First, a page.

Review : The Dolls, Kiki Sullivan

I don’t remember how I first heard about this book, probably on a blog or something, but does it really matter? Reading only the synopsis, I knew I wanted to pick this book, and read it. It seemed to hold everything I love : mystery, mixed up with girls coming straight out of a Gossip Girl novel, suspense, even maybe creepy surroundings… Obviously, I couldn’t wait to read this one. I didn’t know that I would enjoy it so much.

“Something’s going on, but whatever secrets this house is holding, it’s not giving them up tonight.”

From the first page of the book, I was dragged into the story, and caught by the mystery it holds. We follow Eveny, a teenage girl waking up in her car, as her aunt drives her away from New York, where she’s lived her whole life. Why? Something about her aunt being able to finally open her bakery in her hometown of Carrefour. Right away, something isn’t right, and, as readers, we know it. Even though, I was eager to carry on, and I was right to. Arriving in a city surrounded by a closed gate, ruled by girls called “The Dolls”, where mystery occurs, a lot….Well, I’m not going to spoil you more of it. I just hope I made you want to check it out a little bit. During this whole story, I was on the edge, wondering what would happen next, guessing who’s telling the truth, who’s not, and what secrets is holding this town, these people. A little warning, though : this book relies on mystery, and there’s a part of, magic, so if you’re not so much into that kind of thing, maybe look somewhere else. Honestly, I’m not that big of a fan of magic stories. The Dolls, though, is different. I found that the plot was very well crafted, and thought in details. It wasn’t cliché, at all, or looked like any kind of remake I’d have already read, or heard, before. I enjoyed the fact that this story relies a lot on the folklore of the environment (the south of the United States, New Orleans). It made things maybe realistic, even though I’m not from there and haven’t have the chance to visit yet.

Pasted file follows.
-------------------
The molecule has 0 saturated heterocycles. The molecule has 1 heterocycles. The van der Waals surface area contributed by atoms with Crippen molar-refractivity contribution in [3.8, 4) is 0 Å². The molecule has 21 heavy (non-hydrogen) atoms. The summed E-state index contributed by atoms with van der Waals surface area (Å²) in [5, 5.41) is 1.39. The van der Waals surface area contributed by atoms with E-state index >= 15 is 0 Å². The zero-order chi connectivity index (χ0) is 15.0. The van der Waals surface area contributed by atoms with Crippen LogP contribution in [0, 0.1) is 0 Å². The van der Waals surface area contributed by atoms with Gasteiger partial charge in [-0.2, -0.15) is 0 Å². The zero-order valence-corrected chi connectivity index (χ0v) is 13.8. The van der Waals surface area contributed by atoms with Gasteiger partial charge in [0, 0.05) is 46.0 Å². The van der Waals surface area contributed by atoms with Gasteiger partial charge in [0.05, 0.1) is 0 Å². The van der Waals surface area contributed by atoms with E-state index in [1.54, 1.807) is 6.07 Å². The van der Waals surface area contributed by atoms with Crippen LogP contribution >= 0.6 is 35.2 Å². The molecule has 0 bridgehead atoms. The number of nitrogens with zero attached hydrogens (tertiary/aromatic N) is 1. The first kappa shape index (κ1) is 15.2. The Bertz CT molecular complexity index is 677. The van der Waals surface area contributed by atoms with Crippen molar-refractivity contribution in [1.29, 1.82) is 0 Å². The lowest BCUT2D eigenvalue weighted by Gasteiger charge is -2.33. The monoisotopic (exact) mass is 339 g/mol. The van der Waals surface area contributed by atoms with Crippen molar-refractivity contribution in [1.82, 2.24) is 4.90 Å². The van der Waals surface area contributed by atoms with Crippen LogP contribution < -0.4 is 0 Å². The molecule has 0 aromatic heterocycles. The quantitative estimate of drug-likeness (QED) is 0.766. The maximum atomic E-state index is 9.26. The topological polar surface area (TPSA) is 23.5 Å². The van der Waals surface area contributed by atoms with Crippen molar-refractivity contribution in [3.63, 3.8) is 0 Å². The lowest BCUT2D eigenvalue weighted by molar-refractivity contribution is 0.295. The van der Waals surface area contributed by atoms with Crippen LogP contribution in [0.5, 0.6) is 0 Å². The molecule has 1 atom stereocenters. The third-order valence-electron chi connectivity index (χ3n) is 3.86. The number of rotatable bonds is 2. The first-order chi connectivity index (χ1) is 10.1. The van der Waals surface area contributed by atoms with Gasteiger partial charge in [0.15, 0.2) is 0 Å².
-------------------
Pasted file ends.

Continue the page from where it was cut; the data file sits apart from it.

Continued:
What made The Dolls such a great book, was the fact that all the characters seemed relatable, to me. I have to admit, at first, I found that there were a lot of characters, and names coming in at the first time : I had a hard time following everything. But I did eventually, and I enjoyed what I read. I really liked Eveny, the main character in this story : she’s asking herself questions and not being too naive about her surroundings, and she’s not a weak character (well, not most of the times). She has her wants and needs and she stays with them all through the end of the book. That was a really good point. A relatable character, with a strong mind, always makes me appreciate a book more. The Dolls in this book, Peregrine and Chloe, are kind of shallow and the princesses in this story, but it comes with the title, I guess. I thought I would have a hard time liking them, but I was surprised when Chloe’s character grew on me: we get to see her issues in her relationship. I liked seeing the not-so-perfect part of one of the dolls. However, I couldn’t find myself liking Peregrine, at all, all through the book. I have to say, though, she brought an interesting touch in this story, being kind of the mean girl, at all times. To sum it up, there was a whole interesting panel of characters, with their own personnalities and layers, and I found it very appealing in this story. The relationships between them were believable, too : I found that nothing was happening too fast, or too soon. I have to say something about the romance in this book, though: it was a little bit cliché, there, like every major love story that can’t really happen. Despite that, I found them cute, and the cliché side of this bothered me, sure, but not too much.